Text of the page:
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Checking Products Price History in Online Arbitrage

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While you are doing online arbitrage, you may find many products that seem to be profitable. But should you buy them because it’s profitable right now? What if after you purchased the product, the selling price drops? This article elaborates on a vital aspect of assessing online arbitrage leads: Checking the price history chart.

Table of Contents

Why it’s essential to check the price history?

The quick answer is whatever is profitable at the moment is not necessarily profitable in the future. So, you have to check the selling price history before you make your decision.

Sometimes Amazon itself comes and goes as a seller, especially for some ASINs. When Amazon is a seller of a product, the selling price is usually at the lowest, so other sellers can’t compete and win the buy box. You may find many products with a decent margin, but it’s only because Amazon is temporarily out of stock. As a result, you can’t count on the current selling price, and you may want to ignore this OA lead. It is not always the case when  Amazon is a potential seller; a drop in the selling price may happen even when 3rd party sellers have the buy box.

In the online arbitrage business, one of the worst things that can happen is that you buy a product to make a profit, but you cannot sell it and end up losing money or, at best, make no profit. It’s inevitable that every time you buy a product, you take a risk. However, if you assess the price history of a product, you’ll significantly decrease the risk and improve your work quality.

Read More: Amazon Category Approval

Where to check the price history?

There are lots of software and extensions that show you the price history chart of a product, most of which use Keepa as their source. The easiest way to check the price history for a product is by using extensions so you can see the price history chart on the product page on amazon. Keepa has an extension itself, but after years of working with different extensions, we think RevSeller is the most efficient one.

Read More: What is RevSeller? – A Review of a Favorite Amazon Chrome Extension

When you are on a product page, you can see the price history of that product by clicking on “graph” in RevSeller:

Price History in Online Arbitrage

When you click on the graph, you can see the price history from the first date this ASIN existed. Also, you can choose to see 30-day or 90-day prices.

Price History in Online Arbitrage

How to interpret the graph?

There is no one right answer to this question. It depends on your strategy and the risk that you are willing to take. However, there are some hints for assessing the graph and make your decision based on real data.

Generally, you should forecast the future price using historical data. Obviously, we shouldn’t expect sellers to be data scientists who have data analysis skills; Also, indeed, time is money, so we don’t like to spend much time on each graph.  What we need is a quick guess about the future price.

Sometimes, guessing the future price is not hard. For example, consider this graph:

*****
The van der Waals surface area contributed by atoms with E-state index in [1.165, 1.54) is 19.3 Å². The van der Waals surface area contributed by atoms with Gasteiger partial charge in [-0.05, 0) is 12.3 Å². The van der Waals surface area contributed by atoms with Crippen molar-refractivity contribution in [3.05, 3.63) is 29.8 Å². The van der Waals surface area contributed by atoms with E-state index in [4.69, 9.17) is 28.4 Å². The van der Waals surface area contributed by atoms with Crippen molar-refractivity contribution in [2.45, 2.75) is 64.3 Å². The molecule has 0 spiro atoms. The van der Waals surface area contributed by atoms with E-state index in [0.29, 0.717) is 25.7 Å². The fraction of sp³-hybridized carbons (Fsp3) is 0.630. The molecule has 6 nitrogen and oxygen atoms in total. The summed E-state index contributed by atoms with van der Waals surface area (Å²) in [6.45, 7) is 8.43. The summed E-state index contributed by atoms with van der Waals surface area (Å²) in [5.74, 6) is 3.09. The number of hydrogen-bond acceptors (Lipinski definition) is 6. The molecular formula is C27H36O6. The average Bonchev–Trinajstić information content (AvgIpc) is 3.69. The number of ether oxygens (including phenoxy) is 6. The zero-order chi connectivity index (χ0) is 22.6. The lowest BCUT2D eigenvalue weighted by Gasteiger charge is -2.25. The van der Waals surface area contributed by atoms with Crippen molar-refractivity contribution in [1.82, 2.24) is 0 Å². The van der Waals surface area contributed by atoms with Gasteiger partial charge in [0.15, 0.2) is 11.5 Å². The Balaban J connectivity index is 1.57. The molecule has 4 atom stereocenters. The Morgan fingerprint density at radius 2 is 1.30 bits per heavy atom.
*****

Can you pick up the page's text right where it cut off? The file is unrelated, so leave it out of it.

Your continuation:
interpreting the graph

As you can see, the current price is 143$, but in the last 90 days, the price was about 50$.  Everyone would admit that the 143$ is not reliable, and no one should make a purchase based on this selling price. It’s very likely that the price drops again by 50%. So, in this case, most of the experienced sellers would skip this ASIN.

However, it’s not always that easy; sometimes, the price fluctuates. What should you do in these cases?

interpreting the graph

One conservative strategy is that you consider the lowest selling prices at a 90-day price history (or even more). If the chart fluctuates, you don’t like to take any risk. This strategy has its own pros and cons:

  • Pros: low risk
  • Cons: Hard to find reliable products

The other strategy could be for risk-takers. They usually evaluate the price history for 30-day or less. In this strategy, sellers do not like to ignore products just because they are not sure about the future price. They want to take more risks. Maybe they couldn’t sell some purchased items because the price drops, but they sell more items during that time. So, it’s likely that extra successful sales compensate for a few failed ones.

However, it’s evident that there are other strategies between the conservative and high-risk ones. Every seller should find out what works best for them, considering their personality and other aspects of their online arbitrage business.

Read More: 10 Advanced Tips For Online Arbitrage

OABeans 30-day & 90-day badges

At OABeans, drawing on our years of experience doing OA ourselves, we came up with rules to interpret the price history graph. We have developed a software program to assess the price history: Our software reads the data from Keepa and forecasts a price for the future. In the spectrum of different strategies, our strategy is more on the conservative side. For every online arbitrage lead that we send to our subscribers, we assess the price history chart and put a badge in front of the leads.

OABeans 30-day & 90-day badges

 90 Day badge means considering the lowest selling prices in the last 90 days, the lead is reliably profitable.

 30 Day badge means considering the lowest selling prices in the last 30 days, the lead is reliably profitable.

So, if you subscribe to our Online Arbitrage Sourcing List, you don’t need to worry about the price history for every product. However, for the other leads with no badge, you still need to check the price history graph and make decisions based on your own preferences.

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